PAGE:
A conversation with William Fitzsimmons | Blogh

Friday, April 1, 2011

A conversation with William Fitzsimmons

Posted By on Fri, Apr 1, 2011 at 2:25 PM

William Fitzsimmons spent much of his early life living in the Ohio valley, and went to Quaker Valley High School. The 32-year-old got his master's degree at Geneva College and began work as a counselor, but in 2006 decided to pursue music full-time. He plays Brillobox (4104 Penn Ave., Bloomfield) Tues., April 5 at 9:30; Slow Runner opens. He talked with us via telephone from the road.


Which came first – psychology as a vocation, or music?
Technically, the music was always there. I grew up in a very music-oriented household, and both of my parents played music. But never for a moment was it a career aspiration. Psychology was the real career passion. I felt like that was what I was made, or gifted, to do, however you want to look at it. I got my education in that field, and worked in it for several years, then sort of stumbled backward into writing music.

It started as an exercise in catharsis – writing songs was a good way to empty out some stuff I wanted to get out of my head before I started working with others as a counselor. And music was just something that was there – if my dad had been a painter, I probably would've pulled out a paintbrush.

Did your parents play professionally or as a hobby?
Sort of in between, if that makes sense. They both sang in choirs, my dad was an organist and my mom played the piano at church, and basically wherever else she was. But it was never for pay. Both of my folks are disabled, they're both blind, so music was always important. In the blind community, music means a lot – it's a heightened sense, and it's a way to communicate.

Surely a background in psychology informs your songwriting; is the reverse true, too? Have you ever used music in your work as a therapist?
When I was still practicing regularly, I always looked at the two as dichotomous practices – I kept them completely separated. Now I see what sort of effect music has as a therapeutic tool and I think maybe that was a misstep, and maybe I should've integrated music more into my practice.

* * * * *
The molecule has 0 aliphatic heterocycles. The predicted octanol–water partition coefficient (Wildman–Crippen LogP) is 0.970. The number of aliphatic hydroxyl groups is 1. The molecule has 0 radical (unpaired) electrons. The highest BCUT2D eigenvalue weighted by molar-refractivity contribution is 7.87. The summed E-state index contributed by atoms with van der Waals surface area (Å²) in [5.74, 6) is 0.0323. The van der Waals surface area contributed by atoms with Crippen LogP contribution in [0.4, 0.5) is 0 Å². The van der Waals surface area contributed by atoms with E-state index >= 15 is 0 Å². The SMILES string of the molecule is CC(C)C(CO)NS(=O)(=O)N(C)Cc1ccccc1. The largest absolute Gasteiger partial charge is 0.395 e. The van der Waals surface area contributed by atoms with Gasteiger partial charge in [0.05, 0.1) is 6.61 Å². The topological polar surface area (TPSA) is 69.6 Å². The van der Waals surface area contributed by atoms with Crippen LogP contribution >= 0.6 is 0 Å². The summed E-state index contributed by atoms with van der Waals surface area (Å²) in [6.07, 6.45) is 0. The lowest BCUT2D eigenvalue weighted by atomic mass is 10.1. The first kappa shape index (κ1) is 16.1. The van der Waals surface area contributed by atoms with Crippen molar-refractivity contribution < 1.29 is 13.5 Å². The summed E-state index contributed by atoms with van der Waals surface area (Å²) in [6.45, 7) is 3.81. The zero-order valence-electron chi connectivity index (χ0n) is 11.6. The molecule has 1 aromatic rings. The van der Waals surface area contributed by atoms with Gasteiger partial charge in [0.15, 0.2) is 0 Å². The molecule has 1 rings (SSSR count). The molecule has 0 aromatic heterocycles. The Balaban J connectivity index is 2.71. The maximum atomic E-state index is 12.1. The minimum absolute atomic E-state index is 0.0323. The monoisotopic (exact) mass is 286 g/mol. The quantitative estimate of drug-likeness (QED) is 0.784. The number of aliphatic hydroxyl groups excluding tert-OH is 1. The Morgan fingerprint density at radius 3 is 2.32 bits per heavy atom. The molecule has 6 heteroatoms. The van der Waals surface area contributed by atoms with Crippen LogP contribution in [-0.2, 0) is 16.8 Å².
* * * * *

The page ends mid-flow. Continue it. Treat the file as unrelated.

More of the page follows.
You started out writing and recording by yourself; now you have a duet on your new record and have worked with more musicians. How does collaboration play into your songwriting work?
Early on, I took a – it was a self-important and foolish view of the process – I thought that any writer should kind of lock himself in a room and write for himself. So that's what I did. I'm proud of what I did, but since I've kind of grown up. The best thing in any creative endeavor is if you allow each person to fully pursue the best thing that they do. They goal should be creating the most beautiful potent things that you can. Not to stroke your own ego and see how many times you can get your own name in the liner notes.

When you started your songwriting, were you still living in Pittsburgh?
I started writing when I came back to Pittsburgh after undergrad and was living in a little house in Ambridge, doing my internship. I think that geography plays a part in songwriting, at least in mine. I do a lot of my writing outside. Pittsburgh's different. There's a pride there; it's not like when you're in New York or L.A. It's a very special place, I think it brings something out of me.

When I started out, I wasn't playing shows – I was working, and writing music. Even when I had a music supervisor discover me on Myspace, I still wasn't doing much locally. I think I had more fans outside of Pittsburgh than in town, just because I wasn't playing live there.

When did you decide to quit your practice and pursue music full-time? It would've been sometime in 2006. In philosophy, therapy and music work really well together, but in day-to-day practice, they're kind of mutually exclusive. You have a responsibility to your clients, and if someone's feeling suicidal, you can't be in California playing a show. I felt like music was calling louder at that time. But it's nice to know that I can go back to working in therapy if that goes away.

Anything you're specifically looking forward to, coming back to Pittsburgh?
You want me to say Primanti's I bet. [Laughs.] It's really great seeing family. Most of my family lives in the 'Burgh still. I was hoping to throw back a few beers and celebrate the Super Bowl this time around, but that didn't turn out so well.

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